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Sunday, July 23, 2017

Thoreau on Tying His Shoelaces - July 25, 1853

I have for years had a great deal of trouble with my shoe-strings, because they get untied continually.  They are leather, rolled and tied in a hard knot. But some days I could hardly go twenty rods before I was obliged to stop and stoop to tie my shoes. My companion and I speculated on the distance to which one tying would carry you, —the length of a shoe-tie,— and we thought it nearly as appreciable and certainly a more simple and natural measure of distance than a stadium, or league, or mile. Ever and anon we raised our feet on whatever fence or wall or rock or stump we chanced to be passing, and drew the strings once more, pulling as hard as we could. It was very vexatious, when passing through low scrubby bushes, to become conscious that the strings were already getting loose again before we had fairly started. What should we have done if pursued by a tribe of Indians? My companion sometimes went without strings altogether, but that loose way of proceeding was not [to] be thought of by me. One shoemaker sold us shoe strings made of the hide of a South American jackass, which he recommended; or rather he gave them to us and added their price to that of the shoes we bought of him. But I could not see that these were any better than the old. I wondered if anybody had exhibited a better article at the World’s Fair, and whether England did not bear the palm from America in this respect. I thought of strings with recurved prickles and various other remedies myself. At last the other day it occurred to me that I would try an experiment, and, instead of tying two simple knots one over the other the same way, putting the end which fell to the right over each time, that I would reverse the process, and put it under the other. Greatly to my satisfaction, the experiment was perfectly successful, and from that time my shoe-strings have given me no trouble, except sometimes in untying them at night.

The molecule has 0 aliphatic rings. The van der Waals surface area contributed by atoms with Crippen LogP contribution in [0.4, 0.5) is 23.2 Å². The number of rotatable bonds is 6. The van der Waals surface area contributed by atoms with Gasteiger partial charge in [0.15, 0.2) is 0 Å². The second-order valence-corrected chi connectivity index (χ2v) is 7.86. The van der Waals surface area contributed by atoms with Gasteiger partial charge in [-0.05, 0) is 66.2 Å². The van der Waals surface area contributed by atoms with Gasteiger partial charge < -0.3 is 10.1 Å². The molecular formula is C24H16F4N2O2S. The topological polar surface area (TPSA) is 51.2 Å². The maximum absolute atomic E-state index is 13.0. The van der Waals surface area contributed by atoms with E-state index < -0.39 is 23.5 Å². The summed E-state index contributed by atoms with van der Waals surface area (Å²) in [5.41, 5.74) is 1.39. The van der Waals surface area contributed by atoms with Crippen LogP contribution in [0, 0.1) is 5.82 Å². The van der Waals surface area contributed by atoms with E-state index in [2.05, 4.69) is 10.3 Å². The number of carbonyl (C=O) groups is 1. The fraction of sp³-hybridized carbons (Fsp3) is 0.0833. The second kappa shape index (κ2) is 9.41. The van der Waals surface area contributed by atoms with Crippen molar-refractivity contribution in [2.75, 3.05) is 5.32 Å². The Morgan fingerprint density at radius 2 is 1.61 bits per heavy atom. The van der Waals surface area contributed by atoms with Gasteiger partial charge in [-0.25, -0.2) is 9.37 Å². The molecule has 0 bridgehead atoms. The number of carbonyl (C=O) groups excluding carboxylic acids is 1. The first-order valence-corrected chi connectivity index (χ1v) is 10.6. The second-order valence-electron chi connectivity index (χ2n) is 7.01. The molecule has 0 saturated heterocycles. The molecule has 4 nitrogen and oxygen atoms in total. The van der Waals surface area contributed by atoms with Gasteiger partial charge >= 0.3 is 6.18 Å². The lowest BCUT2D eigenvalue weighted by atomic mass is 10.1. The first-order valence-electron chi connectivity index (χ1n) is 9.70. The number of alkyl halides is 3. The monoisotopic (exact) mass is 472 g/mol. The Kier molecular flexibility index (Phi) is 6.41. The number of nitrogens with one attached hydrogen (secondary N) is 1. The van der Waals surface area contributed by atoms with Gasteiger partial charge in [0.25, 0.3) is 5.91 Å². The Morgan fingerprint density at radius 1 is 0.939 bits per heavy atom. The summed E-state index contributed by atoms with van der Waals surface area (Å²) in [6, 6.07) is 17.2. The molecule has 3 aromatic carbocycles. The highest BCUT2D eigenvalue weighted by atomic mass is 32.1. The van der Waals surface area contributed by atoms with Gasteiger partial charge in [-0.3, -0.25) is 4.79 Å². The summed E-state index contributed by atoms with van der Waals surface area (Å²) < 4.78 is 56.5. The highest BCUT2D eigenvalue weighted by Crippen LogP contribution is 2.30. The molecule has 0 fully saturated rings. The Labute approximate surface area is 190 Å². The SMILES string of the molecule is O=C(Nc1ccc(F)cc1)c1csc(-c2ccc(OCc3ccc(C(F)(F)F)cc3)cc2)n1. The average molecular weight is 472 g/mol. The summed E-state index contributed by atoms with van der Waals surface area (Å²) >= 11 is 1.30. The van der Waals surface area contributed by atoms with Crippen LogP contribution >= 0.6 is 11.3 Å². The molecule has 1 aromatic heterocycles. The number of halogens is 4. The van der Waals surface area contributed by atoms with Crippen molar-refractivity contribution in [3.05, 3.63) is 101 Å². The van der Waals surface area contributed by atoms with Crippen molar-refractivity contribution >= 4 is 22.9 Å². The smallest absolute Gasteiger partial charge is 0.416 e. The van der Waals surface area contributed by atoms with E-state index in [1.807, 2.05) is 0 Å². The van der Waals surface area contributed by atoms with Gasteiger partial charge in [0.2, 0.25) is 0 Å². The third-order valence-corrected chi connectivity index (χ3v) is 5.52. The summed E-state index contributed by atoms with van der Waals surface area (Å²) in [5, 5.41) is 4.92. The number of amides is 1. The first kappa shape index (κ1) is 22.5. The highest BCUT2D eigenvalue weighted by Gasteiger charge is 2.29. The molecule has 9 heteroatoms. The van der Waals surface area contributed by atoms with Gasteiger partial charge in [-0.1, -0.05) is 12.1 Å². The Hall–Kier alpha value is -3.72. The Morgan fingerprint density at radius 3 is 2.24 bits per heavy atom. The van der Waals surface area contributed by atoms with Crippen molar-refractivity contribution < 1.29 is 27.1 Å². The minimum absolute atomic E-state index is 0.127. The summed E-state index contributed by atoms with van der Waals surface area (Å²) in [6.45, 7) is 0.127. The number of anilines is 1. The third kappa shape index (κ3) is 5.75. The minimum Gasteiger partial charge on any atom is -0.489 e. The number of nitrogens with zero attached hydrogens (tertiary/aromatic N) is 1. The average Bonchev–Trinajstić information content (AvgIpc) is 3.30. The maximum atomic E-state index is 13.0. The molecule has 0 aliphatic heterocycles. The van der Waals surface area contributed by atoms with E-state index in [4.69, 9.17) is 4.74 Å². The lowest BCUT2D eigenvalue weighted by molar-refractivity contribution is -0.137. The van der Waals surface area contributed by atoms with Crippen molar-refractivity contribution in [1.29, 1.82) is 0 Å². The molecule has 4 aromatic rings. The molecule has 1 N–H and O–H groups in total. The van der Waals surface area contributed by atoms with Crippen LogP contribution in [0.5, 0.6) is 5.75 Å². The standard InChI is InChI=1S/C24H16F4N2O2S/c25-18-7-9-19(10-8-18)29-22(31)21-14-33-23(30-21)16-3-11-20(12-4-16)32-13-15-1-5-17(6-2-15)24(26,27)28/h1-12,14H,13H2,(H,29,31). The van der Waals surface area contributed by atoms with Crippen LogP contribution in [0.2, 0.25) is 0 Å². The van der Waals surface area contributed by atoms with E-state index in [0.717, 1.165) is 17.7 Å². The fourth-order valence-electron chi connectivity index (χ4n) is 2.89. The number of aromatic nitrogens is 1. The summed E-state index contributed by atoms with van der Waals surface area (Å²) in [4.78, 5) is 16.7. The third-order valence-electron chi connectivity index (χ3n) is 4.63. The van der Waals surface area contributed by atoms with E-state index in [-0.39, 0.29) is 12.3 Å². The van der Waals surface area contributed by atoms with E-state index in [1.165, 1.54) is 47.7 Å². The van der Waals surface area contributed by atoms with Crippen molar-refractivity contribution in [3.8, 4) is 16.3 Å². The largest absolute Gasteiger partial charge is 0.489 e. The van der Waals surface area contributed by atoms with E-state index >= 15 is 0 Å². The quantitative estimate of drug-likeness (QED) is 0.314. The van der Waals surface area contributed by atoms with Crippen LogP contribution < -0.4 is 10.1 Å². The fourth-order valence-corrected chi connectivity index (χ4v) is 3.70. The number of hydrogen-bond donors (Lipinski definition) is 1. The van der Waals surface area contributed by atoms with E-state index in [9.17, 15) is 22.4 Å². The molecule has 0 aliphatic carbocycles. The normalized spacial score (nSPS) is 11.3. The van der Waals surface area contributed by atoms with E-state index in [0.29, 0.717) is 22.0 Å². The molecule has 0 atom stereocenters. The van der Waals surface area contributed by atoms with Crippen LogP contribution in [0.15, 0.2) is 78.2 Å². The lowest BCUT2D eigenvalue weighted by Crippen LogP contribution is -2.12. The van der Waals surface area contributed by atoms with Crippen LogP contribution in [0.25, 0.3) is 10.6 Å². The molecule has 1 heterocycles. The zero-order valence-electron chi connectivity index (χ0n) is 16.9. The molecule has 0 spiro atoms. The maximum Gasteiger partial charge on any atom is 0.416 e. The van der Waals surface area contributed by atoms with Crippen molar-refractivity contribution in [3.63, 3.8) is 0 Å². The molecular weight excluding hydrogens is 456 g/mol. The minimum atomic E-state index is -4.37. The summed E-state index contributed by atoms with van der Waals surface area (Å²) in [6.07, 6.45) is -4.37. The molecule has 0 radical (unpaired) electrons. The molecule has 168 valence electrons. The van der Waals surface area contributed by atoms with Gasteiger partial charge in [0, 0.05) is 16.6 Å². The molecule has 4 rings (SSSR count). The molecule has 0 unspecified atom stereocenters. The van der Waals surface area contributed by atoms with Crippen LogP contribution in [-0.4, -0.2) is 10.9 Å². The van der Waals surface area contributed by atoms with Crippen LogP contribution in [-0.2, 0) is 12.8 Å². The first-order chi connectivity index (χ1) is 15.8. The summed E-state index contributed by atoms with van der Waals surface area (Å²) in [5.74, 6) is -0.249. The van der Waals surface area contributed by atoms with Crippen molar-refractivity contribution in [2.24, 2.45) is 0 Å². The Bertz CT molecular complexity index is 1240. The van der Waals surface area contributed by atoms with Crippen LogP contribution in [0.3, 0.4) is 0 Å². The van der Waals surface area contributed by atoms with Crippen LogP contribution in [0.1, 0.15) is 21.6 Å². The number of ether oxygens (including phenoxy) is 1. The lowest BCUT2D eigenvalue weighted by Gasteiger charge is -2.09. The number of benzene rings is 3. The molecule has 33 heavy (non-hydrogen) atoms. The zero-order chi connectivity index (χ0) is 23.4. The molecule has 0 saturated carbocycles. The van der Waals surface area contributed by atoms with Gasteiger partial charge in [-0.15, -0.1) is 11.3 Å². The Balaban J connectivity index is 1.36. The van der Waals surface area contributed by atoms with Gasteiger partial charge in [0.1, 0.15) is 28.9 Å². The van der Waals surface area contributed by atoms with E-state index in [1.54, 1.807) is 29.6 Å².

On telling this to others I learned that I had been all the while tying what is called a granny’s knot, for I had never been taught to tie any other, as sailors’ children are; but now I had blundered into a square knot, I think they called it, or two running slip-nooses. Should not all children be taught this accomplishment, and an hour, perchance, of their childhood be devoted to instruction in tying knots?

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